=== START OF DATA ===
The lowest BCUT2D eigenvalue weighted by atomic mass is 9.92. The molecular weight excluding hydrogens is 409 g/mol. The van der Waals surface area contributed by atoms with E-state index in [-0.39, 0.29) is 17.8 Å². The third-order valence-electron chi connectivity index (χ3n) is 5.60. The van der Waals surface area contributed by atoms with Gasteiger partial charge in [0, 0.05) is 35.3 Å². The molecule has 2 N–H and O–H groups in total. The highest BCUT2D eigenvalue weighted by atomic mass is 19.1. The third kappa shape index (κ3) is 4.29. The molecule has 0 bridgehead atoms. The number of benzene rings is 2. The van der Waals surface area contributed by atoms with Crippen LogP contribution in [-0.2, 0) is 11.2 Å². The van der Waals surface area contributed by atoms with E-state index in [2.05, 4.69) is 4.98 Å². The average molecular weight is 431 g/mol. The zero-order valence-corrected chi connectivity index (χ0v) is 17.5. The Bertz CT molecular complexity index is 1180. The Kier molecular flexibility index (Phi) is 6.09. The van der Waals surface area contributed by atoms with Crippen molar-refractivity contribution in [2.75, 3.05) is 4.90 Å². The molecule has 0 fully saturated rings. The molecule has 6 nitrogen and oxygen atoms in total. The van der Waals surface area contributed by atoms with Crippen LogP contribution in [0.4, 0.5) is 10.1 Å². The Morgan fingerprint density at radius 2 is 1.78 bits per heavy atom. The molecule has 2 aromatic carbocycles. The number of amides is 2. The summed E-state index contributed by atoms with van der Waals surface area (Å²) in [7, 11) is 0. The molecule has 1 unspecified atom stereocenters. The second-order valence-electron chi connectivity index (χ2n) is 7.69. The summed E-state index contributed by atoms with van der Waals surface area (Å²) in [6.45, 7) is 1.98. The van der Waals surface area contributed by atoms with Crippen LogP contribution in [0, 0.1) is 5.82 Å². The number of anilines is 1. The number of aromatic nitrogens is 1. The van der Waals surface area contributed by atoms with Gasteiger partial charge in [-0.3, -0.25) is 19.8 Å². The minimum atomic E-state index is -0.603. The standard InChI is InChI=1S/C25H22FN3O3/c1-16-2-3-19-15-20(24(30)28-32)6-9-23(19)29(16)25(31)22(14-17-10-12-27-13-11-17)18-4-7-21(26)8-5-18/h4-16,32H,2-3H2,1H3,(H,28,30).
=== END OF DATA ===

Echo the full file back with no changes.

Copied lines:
The lowest BCUT2D eigenvalue weighted by atomic mass is 9.92. The molecular weight excluding hydrogens is 409 g/mol. The van der Waals surface area contributed by atoms with E-state index in [-0.39, 0.29) is 17.8 Å². The third-order valence-electron chi connectivity index (χ3n) is 5.60. The van der Waals surface area contributed by atoms with Gasteiger partial charge in [0, 0.05) is 35.3 Å². The molecule has 2 N–H and O–H groups in total. The highest BCUT2D eigenvalue weighted by atomic mass is 19.1. The third kappa shape index (κ3) is 4.29. The molecule has 0 bridgehead atoms. The number of benzene rings is 2. The van der Waals surface area contributed by atoms with Crippen LogP contribution in [-0.2, 0) is 11.2 Å². The van der Waals surface area contributed by atoms with E-state index in [2.05, 4.69) is 4.98 Å². The average molecular weight is 431 g/mol. The zero-order valence-corrected chi connectivity index (χ0v) is 17.5. The Bertz CT molecular complexity index is 1180. The Kier molecular flexibility index (Phi) is 6.09. The van der Waals surface area contributed by atoms with Crippen molar-refractivity contribution in [2.75, 3.05) is 4.90 Å². The molecule has 0 fully saturated rings. The molecule has 6 nitrogen and oxygen atoms in total. The van der Waals surface area contributed by atoms with Crippen LogP contribution in [0.4, 0.5) is 10.1 Å². The Morgan fingerprint density at radius 2 is 1.78 bits per heavy atom. The molecule has 2 aromatic carbocycles. The number of amides is 2. The summed E-state index contributed by atoms with van der Waals surface area (Å²) in [7, 11) is 0. The molecule has 1 unspecified atom stereocenters. The second-order valence-electron chi connectivity index (χ2n) is 7.69. The summed E-state index contributed by atoms with van der Waals surface area (Å²) in [6.45, 7) is 1.98. The van der Waals surface area contributed by atoms with Crippen LogP contribution in [0, 0.1) is 5.82 Å². The number of anilines is 1. The number of aromatic nitrogens is 1. The van der Waals surface area contributed by atoms with Gasteiger partial charge in [-0.3, -0.25) is 19.8 Å². The minimum atomic E-state index is -0.603. The standard InChI is InChI=1S/C25H22FN3O3/c1-16-2-3-19-15-20(24(30)28-32)6-9-23(19)29(16)25(31)22(14-17-10-12-27-13-11-17)18-4-7-21(26)8-5-18/h4-16,32H,2-3H2,1H3,(H,28,30).